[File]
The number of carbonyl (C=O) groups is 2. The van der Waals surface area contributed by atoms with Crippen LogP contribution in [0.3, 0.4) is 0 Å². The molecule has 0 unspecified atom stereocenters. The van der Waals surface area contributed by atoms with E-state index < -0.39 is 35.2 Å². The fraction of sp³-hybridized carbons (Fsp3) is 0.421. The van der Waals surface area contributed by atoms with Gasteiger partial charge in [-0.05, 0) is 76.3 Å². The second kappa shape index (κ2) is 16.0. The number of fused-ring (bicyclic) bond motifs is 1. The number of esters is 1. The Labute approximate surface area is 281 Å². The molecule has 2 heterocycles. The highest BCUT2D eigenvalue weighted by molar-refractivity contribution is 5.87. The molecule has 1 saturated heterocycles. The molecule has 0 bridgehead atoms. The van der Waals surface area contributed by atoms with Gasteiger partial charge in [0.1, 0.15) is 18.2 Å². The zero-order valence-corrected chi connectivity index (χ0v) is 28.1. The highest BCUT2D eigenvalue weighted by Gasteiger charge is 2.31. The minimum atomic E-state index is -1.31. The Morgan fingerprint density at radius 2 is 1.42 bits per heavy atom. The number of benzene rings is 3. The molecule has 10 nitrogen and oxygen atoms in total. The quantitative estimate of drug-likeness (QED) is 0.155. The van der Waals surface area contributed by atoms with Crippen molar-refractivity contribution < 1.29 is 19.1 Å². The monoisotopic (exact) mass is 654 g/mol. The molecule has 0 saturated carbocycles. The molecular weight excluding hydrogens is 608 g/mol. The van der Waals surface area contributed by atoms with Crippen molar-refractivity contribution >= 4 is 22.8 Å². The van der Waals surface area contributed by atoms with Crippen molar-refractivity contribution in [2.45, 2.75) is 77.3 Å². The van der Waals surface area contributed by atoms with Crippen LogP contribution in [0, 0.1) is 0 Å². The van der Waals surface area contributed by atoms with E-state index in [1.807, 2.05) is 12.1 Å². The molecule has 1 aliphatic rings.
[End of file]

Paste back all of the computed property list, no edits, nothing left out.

The number of carbonyl (C=O) groups is 2. The van der Waals surface area contributed by atoms with Crippen LogP contribution in [0.3, 0.4) is 0 Å². The molecule has 0 unspecified atom stereocenters. The van der Waals surface area contributed by atoms with E-state index < -0.39 is 35.2 Å². The fraction of sp³-hybridized carbons (Fsp3) is 0.421. The van der Waals surface area contributed by atoms with Gasteiger partial charge in [-0.05, 0) is 76.3 Å². The second kappa shape index (κ2) is 16.0. The number of fused-ring (bicyclic) bond motifs is 1. The number of esters is 1. The Labute approximate surface area is 281 Å². The molecule has 2 heterocycles. The highest BCUT2D eigenvalue weighted by molar-refractivity contribution is 5.87. The molecule has 1 saturated heterocycles. The molecule has 0 bridgehead atoms. The van der Waals surface area contributed by atoms with Gasteiger partial charge in [0.1, 0.15) is 18.2 Å². The zero-order valence-corrected chi connectivity index (χ0v) is 28.1. The highest BCUT2D eigenvalue weighted by Gasteiger charge is 2.31. The minimum atomic E-state index is -1.31. The Morgan fingerprint density at radius 2 is 1.42 bits per heavy atom. The number of benzene rings is 3. The molecule has 10 nitrogen and oxygen atoms in total. The quantitative estimate of drug-likeness (QED) is 0.155. The van der Waals surface area contributed by atoms with Crippen molar-refractivity contribution < 1.29 is 19.1 Å². The monoisotopic (exact) mass is 654 g/mol. The molecule has 0 saturated carbocycles. The molecular weight excluding hydrogens is 608 g/mol. The van der Waals surface area contributed by atoms with Crippen molar-refractivity contribution >= 4 is 22.8 Å². The van der Waals surface area contributed by atoms with Crippen molar-refractivity contribution in [2.45, 2.75) is 77.3 Å². The van der Waals surface area contributed by atoms with Crippen LogP contribution in [0, 0.1) is 0 Å². The van der Waals surface area contributed by atoms with E-state index in [1.807, 2.05) is 12.1 Å². The molecule has 1 aliphatic rings.